Giving tax effectively

In order for your giving to have the most impact, you need to consider the most tax-efficient methods that are appropriate for your circumstances.

Gift aid for individuals

Gift aid was introduced in 1990 as a way for donors who are UK taxpayers to increase the value of the gift the charity receives, and for higher-rate taxpayers to obtain tax relief on donations to charity.

Using gift aid means that the charity can claim the basic rate of income tax that you have paid on the donation (i.e. 20%, or additional 25p for every pound you give) from HM Revenue & Customs (HMRC). You can make payments of any size by cash, cheque, postal order, direct debit, standing order, debit or credit card or even in a foreign currency.

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Many people feel that they might like to be more generous to the charities they support, but want to make sure that they have considered all the likely demands on their resources, and have made appropriate plans for their children, parents (if they are still alive) and other dependants and for their own old age.

Legacy giving costs the donor nothing in their lifetime and yet it can help protect the long-term future of their favourite causes. Legacies should be seen as part of a strategic approach to giving and part of the planning for distributing your assets after you die.

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Payroll giving

Payroll giving is a way of giving money each week or month direct from your pay. It is a tax-efficient way for employees, non-executive directors and those receiving a company pension to give a regular amount to one or more charities, or to make a one-off gift.

The donation is made after your National Insurance contribution is calculated but before Income Tax is worked out and deducted. This means that you receive tax relief immediately on the value of your gift. Another way of looking at it is that money you would have paid in tax goes to your chosen charity.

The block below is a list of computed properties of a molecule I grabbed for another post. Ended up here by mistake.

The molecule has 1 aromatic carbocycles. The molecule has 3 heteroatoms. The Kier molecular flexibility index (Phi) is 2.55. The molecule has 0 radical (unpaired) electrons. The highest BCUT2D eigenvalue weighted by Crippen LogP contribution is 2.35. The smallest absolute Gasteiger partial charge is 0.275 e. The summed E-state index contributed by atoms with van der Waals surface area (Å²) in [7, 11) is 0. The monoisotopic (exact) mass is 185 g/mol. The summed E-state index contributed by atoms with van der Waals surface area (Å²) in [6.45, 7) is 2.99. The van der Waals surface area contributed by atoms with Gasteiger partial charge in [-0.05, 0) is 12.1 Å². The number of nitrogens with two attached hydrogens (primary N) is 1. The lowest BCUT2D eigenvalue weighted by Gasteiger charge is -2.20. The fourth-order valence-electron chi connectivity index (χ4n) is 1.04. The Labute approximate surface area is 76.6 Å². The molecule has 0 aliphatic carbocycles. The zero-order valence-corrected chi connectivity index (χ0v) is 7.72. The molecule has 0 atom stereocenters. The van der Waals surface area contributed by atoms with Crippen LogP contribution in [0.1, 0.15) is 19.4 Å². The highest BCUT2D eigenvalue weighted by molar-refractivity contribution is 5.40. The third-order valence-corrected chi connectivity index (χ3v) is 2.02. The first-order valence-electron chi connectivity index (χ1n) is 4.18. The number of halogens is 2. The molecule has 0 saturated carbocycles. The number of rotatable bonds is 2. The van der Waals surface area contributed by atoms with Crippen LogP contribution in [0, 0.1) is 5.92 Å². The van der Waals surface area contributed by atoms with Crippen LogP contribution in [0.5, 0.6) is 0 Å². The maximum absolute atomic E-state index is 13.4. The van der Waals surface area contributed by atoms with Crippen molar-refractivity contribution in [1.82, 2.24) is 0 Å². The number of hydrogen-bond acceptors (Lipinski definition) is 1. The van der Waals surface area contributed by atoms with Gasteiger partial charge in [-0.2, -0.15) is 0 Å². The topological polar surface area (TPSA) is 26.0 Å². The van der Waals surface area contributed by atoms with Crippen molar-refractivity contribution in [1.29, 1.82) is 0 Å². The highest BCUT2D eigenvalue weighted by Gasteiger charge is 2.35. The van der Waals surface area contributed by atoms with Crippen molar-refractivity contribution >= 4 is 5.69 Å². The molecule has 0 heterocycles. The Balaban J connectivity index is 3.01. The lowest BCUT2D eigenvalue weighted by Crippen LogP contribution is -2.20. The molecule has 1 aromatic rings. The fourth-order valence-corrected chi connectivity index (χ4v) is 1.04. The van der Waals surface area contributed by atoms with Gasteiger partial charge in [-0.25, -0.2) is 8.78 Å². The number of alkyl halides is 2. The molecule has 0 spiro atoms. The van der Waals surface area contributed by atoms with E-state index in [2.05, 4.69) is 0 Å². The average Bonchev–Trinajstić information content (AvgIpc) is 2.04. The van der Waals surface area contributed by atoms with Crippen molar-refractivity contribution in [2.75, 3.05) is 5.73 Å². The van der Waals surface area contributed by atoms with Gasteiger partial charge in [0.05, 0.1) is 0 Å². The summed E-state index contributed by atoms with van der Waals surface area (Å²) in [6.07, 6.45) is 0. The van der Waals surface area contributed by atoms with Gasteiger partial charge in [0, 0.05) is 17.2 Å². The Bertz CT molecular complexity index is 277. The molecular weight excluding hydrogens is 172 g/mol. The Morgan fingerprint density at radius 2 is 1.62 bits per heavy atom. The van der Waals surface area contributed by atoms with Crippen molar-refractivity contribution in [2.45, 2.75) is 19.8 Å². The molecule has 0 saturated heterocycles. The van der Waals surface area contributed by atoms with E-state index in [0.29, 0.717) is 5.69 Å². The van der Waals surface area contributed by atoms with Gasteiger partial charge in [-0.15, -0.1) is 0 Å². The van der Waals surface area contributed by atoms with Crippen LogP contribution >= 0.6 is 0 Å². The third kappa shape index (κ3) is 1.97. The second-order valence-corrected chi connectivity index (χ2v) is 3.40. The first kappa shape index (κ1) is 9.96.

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Gifts of assets

Individuals and companies can claim tax relief when giving certain assets, such as shares and land, to a UK charity. Unlike cash donations under gift aid, all the tax relief is claimed by the donor.

For some donors, giving shares allows them to be more generous because of the higher tax relief. For others it allows them to support a particular charity with shares at a time when they could not offer a cash gift. It is also a good option where donors have small shareholdings that would cost more to sell than they are worth.

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Community Investment Tax Relief

The community investment tax relief (CITR) scheme offers a tax incentive to investors in accredited community development finance institutions (CDFIs). CDFIs lend and invest in deprived areas that cannot access mainstream finance. They provide financial services to enterprises and individuals, with the aim of achieving both financial and social returns.

CITR is run jointly by HM Revenue & Customs (HMRC) and the department for Business Innovation and Skills (BIS). It is available to any individual or company with a UK tax liability investing in an accredited CDFI where the investment is held for at least five years.

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Gift aid for business

Under the gift aid scheme businesses can obtain tax relief when they give money, whether as a one-off or a regular payment. It applies to donations of money of any amount to UK charities. The HM Revenue & Customs (HMRC) website provides details of tax incentives for corporate giving.

Companies can make a charitable donation through Gift Aid simply by giving the full amount to charity and deducting the amount as a ‘charge’ when working out profits for corporation tax purposes. The way you receive tax relief via the Gift Aid Scheme depends on whether the business is a company, a sole trader or a partnership.

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